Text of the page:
"If you imagine a trash can filled with paper crumples, you really get the idea," says Jiaxing Huang, Morris E. Fine Junior Professor in Materials and Manufacturing, the lead researcher of the study. "The balls can stack up into a tight structure. You can crumple them as hard as you want, but their surface area won't be eliminated, unlike face-to-face stacking."
"Crumpled paper balls usually express an emotion of frustration, a quite common experience in research," Huang says, "However, here 'frustration' quite appropriately describes why these particles are resistant to aggregation because their uneven surface frustrates or prevents tight face-to-face packing no matter how you process them."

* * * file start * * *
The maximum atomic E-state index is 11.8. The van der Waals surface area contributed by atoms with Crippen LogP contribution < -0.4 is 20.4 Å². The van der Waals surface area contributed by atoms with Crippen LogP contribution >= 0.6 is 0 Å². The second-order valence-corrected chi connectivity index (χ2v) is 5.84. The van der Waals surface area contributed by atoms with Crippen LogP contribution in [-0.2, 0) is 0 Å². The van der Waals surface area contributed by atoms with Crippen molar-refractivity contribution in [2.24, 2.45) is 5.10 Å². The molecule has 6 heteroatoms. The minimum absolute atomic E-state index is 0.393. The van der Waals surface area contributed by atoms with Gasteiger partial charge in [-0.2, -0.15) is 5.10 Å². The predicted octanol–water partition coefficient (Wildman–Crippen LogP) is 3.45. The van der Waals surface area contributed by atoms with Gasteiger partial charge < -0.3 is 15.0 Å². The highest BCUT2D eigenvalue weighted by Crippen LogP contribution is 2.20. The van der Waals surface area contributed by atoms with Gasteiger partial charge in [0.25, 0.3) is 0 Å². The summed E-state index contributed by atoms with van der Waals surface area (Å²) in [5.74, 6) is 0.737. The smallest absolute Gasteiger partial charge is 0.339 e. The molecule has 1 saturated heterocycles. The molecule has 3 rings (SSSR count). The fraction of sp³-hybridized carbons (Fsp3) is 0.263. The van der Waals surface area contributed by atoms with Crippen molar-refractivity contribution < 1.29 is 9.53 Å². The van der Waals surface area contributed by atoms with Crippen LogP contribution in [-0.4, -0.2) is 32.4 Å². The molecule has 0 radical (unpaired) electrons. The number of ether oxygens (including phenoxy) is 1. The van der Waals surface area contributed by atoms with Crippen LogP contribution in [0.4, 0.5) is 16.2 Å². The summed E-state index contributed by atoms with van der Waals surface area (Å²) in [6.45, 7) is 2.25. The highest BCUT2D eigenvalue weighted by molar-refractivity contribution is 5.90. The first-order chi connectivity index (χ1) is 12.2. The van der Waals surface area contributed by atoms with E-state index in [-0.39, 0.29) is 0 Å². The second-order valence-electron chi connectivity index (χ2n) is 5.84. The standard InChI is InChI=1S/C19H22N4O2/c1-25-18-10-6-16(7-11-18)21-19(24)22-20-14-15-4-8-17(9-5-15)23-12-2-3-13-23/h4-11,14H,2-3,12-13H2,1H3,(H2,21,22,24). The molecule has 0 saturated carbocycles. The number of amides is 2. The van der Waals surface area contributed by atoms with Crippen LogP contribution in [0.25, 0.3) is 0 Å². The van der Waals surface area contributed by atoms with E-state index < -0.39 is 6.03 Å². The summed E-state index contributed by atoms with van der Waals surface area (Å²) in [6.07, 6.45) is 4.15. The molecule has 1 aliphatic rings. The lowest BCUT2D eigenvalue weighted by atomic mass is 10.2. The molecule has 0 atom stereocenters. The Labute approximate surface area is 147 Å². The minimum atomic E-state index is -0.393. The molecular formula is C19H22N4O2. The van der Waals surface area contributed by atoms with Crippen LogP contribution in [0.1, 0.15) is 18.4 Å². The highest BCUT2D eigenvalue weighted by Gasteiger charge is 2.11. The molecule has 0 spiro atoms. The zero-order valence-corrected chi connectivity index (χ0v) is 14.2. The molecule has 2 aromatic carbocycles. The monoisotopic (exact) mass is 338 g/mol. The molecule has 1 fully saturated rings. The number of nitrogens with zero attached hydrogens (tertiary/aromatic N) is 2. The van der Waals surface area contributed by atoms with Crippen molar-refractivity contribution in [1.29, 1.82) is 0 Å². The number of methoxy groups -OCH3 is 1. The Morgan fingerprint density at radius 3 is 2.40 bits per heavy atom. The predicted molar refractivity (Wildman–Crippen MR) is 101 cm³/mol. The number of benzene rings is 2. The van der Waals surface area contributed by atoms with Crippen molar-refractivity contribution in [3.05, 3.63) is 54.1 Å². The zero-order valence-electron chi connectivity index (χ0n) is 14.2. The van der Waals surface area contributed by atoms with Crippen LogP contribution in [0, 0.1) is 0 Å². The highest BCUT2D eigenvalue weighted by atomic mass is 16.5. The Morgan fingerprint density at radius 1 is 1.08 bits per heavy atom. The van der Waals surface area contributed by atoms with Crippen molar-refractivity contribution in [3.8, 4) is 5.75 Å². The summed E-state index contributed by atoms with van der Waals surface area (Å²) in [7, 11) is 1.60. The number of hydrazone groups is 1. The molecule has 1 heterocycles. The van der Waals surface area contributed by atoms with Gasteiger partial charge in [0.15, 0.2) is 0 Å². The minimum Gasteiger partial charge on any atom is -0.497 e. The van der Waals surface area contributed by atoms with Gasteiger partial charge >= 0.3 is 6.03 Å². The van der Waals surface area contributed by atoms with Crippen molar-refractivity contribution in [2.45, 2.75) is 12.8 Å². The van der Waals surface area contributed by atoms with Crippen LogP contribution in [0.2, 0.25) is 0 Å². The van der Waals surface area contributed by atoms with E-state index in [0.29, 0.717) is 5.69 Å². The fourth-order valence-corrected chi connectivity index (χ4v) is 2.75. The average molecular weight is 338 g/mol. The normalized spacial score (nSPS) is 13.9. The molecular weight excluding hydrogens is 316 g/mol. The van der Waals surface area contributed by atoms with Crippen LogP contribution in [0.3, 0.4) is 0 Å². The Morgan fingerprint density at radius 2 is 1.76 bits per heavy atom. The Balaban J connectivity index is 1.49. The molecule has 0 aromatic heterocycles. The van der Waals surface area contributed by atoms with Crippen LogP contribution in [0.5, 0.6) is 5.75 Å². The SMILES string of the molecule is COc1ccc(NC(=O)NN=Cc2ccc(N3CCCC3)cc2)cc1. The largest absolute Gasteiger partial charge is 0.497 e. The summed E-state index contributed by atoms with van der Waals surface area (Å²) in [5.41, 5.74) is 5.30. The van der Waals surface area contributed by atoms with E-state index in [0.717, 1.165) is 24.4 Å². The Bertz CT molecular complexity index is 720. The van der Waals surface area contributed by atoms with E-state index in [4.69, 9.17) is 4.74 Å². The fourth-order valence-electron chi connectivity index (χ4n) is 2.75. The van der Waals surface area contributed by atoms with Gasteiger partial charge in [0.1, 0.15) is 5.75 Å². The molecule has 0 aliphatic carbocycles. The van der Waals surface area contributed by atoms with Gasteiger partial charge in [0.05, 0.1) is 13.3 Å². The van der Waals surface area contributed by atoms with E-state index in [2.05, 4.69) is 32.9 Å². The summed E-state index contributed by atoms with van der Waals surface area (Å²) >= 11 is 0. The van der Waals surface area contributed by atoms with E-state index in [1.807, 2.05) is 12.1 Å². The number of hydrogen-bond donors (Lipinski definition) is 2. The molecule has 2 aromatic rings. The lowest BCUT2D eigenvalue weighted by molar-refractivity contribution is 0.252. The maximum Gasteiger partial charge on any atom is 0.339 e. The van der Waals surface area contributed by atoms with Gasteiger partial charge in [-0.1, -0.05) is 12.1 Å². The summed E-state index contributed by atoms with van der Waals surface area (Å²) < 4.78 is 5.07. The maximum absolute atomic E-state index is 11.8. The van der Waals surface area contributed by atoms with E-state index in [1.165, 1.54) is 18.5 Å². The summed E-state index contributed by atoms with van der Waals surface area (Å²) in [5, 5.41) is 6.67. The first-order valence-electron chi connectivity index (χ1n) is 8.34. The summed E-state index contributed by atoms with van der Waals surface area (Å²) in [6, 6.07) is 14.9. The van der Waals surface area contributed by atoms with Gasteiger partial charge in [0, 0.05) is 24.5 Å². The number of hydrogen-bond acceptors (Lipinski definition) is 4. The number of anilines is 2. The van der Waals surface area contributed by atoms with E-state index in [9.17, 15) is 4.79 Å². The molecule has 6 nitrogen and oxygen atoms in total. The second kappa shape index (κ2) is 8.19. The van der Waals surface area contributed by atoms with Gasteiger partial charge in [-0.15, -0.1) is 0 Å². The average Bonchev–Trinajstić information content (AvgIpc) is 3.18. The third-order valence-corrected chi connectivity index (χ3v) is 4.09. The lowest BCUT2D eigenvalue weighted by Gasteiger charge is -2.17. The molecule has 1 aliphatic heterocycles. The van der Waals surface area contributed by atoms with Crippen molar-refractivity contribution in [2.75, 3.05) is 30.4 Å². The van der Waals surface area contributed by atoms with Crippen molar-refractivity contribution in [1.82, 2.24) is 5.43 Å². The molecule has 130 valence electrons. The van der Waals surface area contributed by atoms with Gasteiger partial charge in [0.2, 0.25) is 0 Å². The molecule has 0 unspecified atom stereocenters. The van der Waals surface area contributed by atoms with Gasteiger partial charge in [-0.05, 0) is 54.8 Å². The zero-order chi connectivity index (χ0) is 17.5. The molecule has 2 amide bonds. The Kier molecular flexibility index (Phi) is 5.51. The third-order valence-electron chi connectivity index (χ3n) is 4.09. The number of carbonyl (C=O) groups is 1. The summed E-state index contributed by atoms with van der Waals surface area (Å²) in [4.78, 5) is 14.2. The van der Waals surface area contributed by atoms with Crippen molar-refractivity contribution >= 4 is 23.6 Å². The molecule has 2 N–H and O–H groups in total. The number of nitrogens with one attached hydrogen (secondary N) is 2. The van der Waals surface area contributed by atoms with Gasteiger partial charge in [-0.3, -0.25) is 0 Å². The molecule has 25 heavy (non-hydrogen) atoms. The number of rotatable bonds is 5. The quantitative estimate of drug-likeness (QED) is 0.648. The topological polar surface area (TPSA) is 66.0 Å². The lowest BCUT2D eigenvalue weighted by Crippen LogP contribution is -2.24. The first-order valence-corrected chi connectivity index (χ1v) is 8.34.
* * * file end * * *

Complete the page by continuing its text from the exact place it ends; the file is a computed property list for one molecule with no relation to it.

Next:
To make crumpled graphene balls, Huang and his team created freely suspended water droplets containing graphene-based sheets, then used a carrier gas to blow the aerosol droplets through a furnace. As the water quickly evaporated, the thin sheets were compressed by capillary force into near-spherical particles.
The resulting crumpled graphene particles have the same electrical properties as the flat sheets but are more useful for applications that require large amounts of the material. The ridges formed in the crumpling process render the particles a strain-hardening property; the harder you compress them, the stronger they become. Therefore, the crumpled graphene balls are remarkably stable against mechanical deformation, Huang said.
"We expect this to serve as a new graphene platform to investigate application in energy storage and energy conversion," Huang said.
|Contact: Megan Fellman|